A relatively new subject in anthropology, existing work on the Mizrahim tends to focus on their marginalisation (Khazzoom 2003, Chetrit 2000) and their transition as immigrants to Israel (Shohat 1999, 2003). Lavie’s alternative focus on single mothers is particularly interesting, as a more religiously traditional community but with a high number of single parent households, the Mizrahi single parent is dependent on the state for financial support and kept as such by being made increasingly marginal to the workforce. Particularly interesting is Lavie’s account of her own positionality in relation to her subject: due to a series of unpredictable circumstances, Lavie finds herself trapped in Israel, unable to secure employment despite her previous status as a Berkeley professor due to her Mizrahi status, and thus suddenly forced into the position of auto-ethnographer. Acknowledging that auto-ethnography is often rejected by the British and North American academies as somehow more unreliable than the narratives of informants, Lavie utilises the particular circumstances of her position to provide a unique insight into the pain of the experiences shared by her and her fellow welfare mothers. This is emphasised by her use of a more unconventional ethnographic style, which includes letters, diary entries, the use of anger in ethnographic writing, encounters with other Mizrahim both in her personal and professional life, and her own struggle against the state’s reclassification of her identity in its own terms.
What is crucial to understanding the plight of Mizrahi Jews, and what Lavie skilfully makes clear, is how the Israeli state denies its Jewish citizens the right to an identity politics outside the boundary of ‘Jewish’.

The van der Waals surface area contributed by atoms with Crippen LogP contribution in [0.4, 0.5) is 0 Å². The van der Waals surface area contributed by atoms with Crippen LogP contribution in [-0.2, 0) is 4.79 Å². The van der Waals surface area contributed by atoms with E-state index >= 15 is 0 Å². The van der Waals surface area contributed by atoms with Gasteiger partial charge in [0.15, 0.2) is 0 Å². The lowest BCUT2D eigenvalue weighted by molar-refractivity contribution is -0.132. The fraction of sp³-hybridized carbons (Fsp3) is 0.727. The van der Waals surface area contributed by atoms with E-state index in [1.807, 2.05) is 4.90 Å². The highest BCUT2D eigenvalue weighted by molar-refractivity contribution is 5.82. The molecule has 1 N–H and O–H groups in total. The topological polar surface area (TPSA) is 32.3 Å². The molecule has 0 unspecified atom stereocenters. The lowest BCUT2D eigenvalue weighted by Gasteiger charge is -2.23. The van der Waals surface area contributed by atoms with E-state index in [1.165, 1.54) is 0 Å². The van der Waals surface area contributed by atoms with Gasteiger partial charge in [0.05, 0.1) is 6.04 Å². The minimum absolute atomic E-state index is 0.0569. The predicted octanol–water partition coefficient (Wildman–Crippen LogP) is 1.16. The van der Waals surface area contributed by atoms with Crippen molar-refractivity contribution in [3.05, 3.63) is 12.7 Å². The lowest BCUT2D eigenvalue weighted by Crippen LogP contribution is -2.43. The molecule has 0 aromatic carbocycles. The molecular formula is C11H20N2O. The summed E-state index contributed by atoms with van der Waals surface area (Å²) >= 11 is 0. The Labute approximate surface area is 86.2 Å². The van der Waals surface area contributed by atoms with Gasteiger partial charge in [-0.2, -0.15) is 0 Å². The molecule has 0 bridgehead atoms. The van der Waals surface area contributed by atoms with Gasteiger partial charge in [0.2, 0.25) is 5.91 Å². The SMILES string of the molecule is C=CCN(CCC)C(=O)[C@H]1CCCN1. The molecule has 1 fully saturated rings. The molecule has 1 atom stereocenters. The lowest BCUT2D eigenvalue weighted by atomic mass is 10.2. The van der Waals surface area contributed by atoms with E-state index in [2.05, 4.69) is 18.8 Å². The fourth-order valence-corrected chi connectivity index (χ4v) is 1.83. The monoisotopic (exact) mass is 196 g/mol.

As the Zionist state operates on an ethnic binary of ‘Jew’ opposed to ‘Arab,’ the Mizrahim are in an especially complex position as former Arabs, encouraged to shed their ‘uncivilised Arab ways’ but also unable to completely deny themselves their past, and perhaps unable to identify how the Ashkenazi-led state uses this as a tool against them. Lavie describes her informants as trapped in such a position without any agency, unable to speak out against a state that oppresses and denies them their ever shrinking welfare allowances while fashioning itself as their protector.
It is here that lies my chief criticism of both the book and the practice of auto-ethnography itself: while the depth of Lavie’s own experience as a Mizrahi welfare mother is fascinating, it leaves the breadth of knowledge of others lacking.
Where we understand intimately the emotional and financial aspects of Lavie’s own demotion to the role of welfare-dependent single mother and what this entails, the use of auto-ethnography as means of representing all Mizrahi single mothers silences their voices by omission. While some testimony of her contemporaries appears, it is used primarily to show their politics in relation to the Palestinians and the Ashkenazim, not as voices of their interactions with the state. Though Lavie’s privilege as a half-Mizrahi academic émigré to the United States is clearly acknowledged, in her use of auto-ethnography we are denied the experiences of those Lavie claims to speak for. Consequently her privilege in her ability and status to voice the pain she seeks to document and share also serves as a means by which to silence her fellow Mizrahi single mothers.